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Korean Hanbok vs Japanese Kimono – Epic Dress Battles of History

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What is a Hanbok? 

 A hanbok is a traditional Korean dress.  Throughout Korean history, commoners wore the hanbok and it became popularized during the celebrated Joseon Dynasty.  Interestingly, the hanbok was adopted from nomadic cultures in northern Asia, so its style is drastically different from the formal wear adopted by agricultural cultures like China.    Although the style of the hanbok evolved over time, Koreans still wear the hanbok for formal or semi-formal events like festivals, celebrations, special family events, weddings or first birthdays.

 What is a Kimono?

The Japanese traditional formal wear is known as a kimono.  There are some Japanese who dress in a kimono every day, but the kimono is usually reserved for special events like tea ceremonies or weddings.  When I traveled to Kyoto and Nara, however, I saw far more kimonos being worn than I’ve seen hanboks while living in Seoul.  Nonetheless, it’s not uncommon to see either being worn in their respective countries.  The Kimono was heavily influenced by the hanfu (Chinese traditional dress) of the Han Dynasty of China.  In time, the Kimono also underwent several changes.

 The Battle of the Traditional Dress Styles

Koreans and the Japanese do not share a heartwarming history of friendship and tolerance.  In fact, Koreans still resent Japan for subjecting Korea to brutal colonialism in the first half of the 20th century.  The manifestations of this resentment are apparent in Korea’s zealous persistence for the territorial rights to three rocks with some fish (Dokdo Island) east of the Korean Peninsula.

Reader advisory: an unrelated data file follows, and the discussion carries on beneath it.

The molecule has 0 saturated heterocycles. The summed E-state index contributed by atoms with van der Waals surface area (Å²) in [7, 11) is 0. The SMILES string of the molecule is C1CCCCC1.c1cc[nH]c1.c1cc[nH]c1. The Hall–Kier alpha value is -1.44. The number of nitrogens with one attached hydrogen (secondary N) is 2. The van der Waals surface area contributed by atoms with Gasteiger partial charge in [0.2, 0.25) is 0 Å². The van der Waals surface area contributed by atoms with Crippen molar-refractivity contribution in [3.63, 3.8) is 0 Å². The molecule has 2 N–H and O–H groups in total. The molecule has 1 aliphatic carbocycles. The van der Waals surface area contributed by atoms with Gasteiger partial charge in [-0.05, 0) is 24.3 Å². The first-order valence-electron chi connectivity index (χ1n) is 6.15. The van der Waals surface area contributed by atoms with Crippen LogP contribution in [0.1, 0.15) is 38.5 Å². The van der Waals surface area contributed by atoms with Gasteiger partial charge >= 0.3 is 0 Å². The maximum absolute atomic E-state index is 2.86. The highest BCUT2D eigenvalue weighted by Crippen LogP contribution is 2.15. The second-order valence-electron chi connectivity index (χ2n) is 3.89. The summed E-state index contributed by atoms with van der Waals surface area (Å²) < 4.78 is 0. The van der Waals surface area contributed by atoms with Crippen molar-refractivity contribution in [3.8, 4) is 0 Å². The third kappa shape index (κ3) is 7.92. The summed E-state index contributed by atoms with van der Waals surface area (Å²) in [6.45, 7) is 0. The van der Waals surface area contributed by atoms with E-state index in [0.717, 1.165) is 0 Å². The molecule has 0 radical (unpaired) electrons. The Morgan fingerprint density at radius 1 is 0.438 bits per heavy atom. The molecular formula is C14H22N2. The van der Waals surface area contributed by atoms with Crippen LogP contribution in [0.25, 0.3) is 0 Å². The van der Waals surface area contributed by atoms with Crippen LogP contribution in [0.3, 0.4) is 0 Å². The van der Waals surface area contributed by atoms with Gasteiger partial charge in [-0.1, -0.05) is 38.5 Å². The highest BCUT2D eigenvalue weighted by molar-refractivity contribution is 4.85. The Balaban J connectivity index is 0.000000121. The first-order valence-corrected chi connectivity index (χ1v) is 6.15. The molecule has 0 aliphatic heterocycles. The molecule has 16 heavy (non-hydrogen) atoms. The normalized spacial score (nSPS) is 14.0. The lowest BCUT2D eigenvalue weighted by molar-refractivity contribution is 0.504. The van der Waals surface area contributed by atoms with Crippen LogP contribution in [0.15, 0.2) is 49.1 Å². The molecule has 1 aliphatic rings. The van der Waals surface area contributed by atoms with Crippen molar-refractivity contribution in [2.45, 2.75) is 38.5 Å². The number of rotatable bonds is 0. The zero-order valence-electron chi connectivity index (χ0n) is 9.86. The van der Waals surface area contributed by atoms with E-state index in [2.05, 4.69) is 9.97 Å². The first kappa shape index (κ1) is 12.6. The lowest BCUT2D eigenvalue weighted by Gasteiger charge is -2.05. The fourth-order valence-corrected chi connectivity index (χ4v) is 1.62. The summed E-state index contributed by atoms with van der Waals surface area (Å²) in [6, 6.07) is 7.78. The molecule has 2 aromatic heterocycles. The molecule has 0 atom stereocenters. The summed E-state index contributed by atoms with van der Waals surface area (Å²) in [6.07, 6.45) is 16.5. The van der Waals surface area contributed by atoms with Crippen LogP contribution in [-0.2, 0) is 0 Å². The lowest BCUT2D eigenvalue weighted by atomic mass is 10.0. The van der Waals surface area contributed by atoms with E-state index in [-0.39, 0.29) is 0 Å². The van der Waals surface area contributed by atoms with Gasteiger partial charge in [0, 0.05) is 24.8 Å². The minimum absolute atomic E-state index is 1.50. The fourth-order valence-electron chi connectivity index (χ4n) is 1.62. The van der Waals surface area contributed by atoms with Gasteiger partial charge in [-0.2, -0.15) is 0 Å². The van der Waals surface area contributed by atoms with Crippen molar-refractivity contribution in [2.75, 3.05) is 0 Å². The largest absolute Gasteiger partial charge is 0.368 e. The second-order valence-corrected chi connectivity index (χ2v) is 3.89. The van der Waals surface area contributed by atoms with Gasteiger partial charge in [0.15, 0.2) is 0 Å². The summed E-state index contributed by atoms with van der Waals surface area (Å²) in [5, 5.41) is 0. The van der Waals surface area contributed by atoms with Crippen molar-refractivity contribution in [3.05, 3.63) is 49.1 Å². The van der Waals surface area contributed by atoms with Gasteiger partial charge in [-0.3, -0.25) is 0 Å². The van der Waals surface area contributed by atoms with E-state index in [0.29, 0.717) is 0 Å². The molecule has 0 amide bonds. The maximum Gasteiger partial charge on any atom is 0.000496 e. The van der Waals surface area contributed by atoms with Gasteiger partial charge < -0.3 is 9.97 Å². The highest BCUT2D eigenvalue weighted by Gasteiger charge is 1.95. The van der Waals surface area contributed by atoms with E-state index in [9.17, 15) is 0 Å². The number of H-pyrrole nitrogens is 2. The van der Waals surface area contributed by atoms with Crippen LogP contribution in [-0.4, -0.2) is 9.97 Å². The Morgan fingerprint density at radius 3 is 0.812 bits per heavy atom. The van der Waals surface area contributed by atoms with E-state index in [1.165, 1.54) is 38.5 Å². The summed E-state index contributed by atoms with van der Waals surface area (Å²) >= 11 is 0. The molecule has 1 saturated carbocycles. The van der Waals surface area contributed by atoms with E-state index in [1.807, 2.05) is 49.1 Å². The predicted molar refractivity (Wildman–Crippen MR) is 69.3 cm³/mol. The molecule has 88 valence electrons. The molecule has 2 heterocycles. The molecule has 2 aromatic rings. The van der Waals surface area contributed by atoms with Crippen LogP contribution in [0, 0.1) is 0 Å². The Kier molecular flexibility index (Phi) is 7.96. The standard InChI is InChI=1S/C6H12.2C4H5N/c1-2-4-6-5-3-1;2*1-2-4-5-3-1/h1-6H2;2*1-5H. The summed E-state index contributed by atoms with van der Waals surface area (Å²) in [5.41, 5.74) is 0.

Furthermore, while Americans are finally aware of some South Korean culture (regrettably through Gangnam Style), those of us in Asia know that the K-wave (Korean dramas and pop music or Hallyu Wave) has consistently dominated the airwaves in Asia for many years.  One could argue that Japan is losing ground.

But for now, it’s time for the most important fight of all.  Which country has the most beautiful traditional clothing?  Kimonos and hanboks are both full of vibrant color and carry the significance of wonderful traditions.  However, only one can be the winner.

The dresses in all of the photographs are within a similar price range.  There are versions of the Kimono which cost over a thousand dollars which I did not include in the pictures.  I included pictures of the dresses you are most likely to see when visiting Japan or Korea.